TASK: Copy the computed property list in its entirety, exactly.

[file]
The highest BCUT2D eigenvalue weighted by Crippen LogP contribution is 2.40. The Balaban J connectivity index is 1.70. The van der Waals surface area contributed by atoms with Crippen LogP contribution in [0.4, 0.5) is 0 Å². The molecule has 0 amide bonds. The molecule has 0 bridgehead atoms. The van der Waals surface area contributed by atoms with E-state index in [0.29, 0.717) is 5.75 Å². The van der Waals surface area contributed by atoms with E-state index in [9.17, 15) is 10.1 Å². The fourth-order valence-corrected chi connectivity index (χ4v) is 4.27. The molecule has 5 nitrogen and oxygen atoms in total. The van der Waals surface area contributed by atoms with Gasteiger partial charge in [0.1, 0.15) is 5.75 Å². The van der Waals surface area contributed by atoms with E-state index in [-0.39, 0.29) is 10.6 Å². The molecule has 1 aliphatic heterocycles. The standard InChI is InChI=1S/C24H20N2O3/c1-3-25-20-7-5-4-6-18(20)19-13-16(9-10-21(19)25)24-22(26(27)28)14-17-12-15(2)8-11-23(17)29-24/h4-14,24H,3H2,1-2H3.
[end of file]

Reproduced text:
The highest BCUT2D eigenvalue weighted by Crippen LogP contribution is 2.40. The Balaban J connectivity index is 1.70. The van der Waals surface area contributed by atoms with Crippen LogP contribution in [0.4, 0.5) is 0 Å². The molecule has 0 amide bonds. The molecule has 0 bridgehead atoms. The van der Waals surface area contributed by atoms with E-state index in [0.29, 0.717) is 5.75 Å². The van der Waals surface area contributed by atoms with E-state index in [9.17, 15) is 10.1 Å². The fourth-order valence-corrected chi connectivity index (χ4v) is 4.27. The molecule has 5 nitrogen and oxygen atoms in total. The van der Waals surface area contributed by atoms with Gasteiger partial charge in [0.1, 0.15) is 5.75 Å². The van der Waals surface area contributed by atoms with E-state index in [-0.39, 0.29) is 10.6 Å². The molecule has 1 aliphatic heterocycles. The standard InChI is InChI=1S/C24H20N2O3/c1-3-25-20-7-5-4-6-18(20)19-13-16(9-10-21(19)25)24-22(26(27)28)14-17-12-15(2)8-11-23(17)29-24/h4-14,24H,3H2,1-2H3.